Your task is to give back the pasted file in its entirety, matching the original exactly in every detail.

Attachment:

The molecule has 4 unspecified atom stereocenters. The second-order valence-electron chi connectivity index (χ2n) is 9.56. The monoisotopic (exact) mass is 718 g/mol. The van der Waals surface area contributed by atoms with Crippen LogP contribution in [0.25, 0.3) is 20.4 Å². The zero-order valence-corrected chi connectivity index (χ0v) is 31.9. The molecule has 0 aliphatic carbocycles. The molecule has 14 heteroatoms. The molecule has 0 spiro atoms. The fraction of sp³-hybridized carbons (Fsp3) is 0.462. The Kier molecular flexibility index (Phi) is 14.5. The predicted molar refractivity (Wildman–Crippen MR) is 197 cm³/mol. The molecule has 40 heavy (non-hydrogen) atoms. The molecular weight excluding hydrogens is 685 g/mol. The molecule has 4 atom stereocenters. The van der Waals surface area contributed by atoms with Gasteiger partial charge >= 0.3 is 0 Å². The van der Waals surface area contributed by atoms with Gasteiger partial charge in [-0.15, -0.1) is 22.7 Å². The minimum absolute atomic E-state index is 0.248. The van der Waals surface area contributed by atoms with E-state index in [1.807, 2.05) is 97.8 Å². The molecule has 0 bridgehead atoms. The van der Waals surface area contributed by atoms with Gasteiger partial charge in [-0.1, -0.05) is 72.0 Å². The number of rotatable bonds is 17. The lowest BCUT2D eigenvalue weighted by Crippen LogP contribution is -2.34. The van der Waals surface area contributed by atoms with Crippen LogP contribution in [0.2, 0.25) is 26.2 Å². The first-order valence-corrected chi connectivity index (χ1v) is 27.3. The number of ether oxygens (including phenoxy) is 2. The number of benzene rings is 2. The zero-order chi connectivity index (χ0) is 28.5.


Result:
The molecule has 4 unspecified atom stereocenters. The second-order valence-electron chi connectivity index (χ2n) is 9.56. The monoisotopic (exact) mass is 718 g/mol. The van der Waals surface area contributed by atoms with Crippen LogP contribution in [0.25, 0.3) is 20.4 Å². The zero-order valence-corrected chi connectivity index (χ0v) is 31.9. The molecule has 0 aliphatic carbocycles. The molecule has 14 heteroatoms. The molecule has 0 spiro atoms. The fraction of sp³-hybridized carbons (Fsp3) is 0.462. The Kier molecular flexibility index (Phi) is 14.5. The predicted molar refractivity (Wildman–Crippen MR) is 197 cm³/mol. The molecule has 40 heavy (non-hydrogen) atoms. The molecular weight excluding hydrogens is 685 g/mol. The molecule has 4 atom stereocenters. The van der Waals surface area contributed by atoms with Gasteiger partial charge >= 0.3 is 0 Å². The van der Waals surface area contributed by atoms with Gasteiger partial charge in [-0.15, -0.1) is 22.7 Å². The minimum absolute atomic E-state index is 0.248. The van der Waals surface area contributed by atoms with E-state index in [1.807, 2.05) is 97.8 Å². The molecule has 0 bridgehead atoms. The van der Waals surface area contributed by atoms with Gasteiger partial charge in [-0.1, -0.05) is 72.0 Å². The number of rotatable bonds is 17. The lowest BCUT2D eigenvalue weighted by Crippen LogP contribution is -2.34. The van der Waals surface area contributed by atoms with Crippen LogP contribution in [0.2, 0.25) is 26.2 Å². The first-order valence-corrected chi connectivity index (χ1v) is 27.3. The number of ether oxygens (including phenoxy) is 2. The number of benzene rings is 2. The zero-order chi connectivity index (χ0) is 28.5.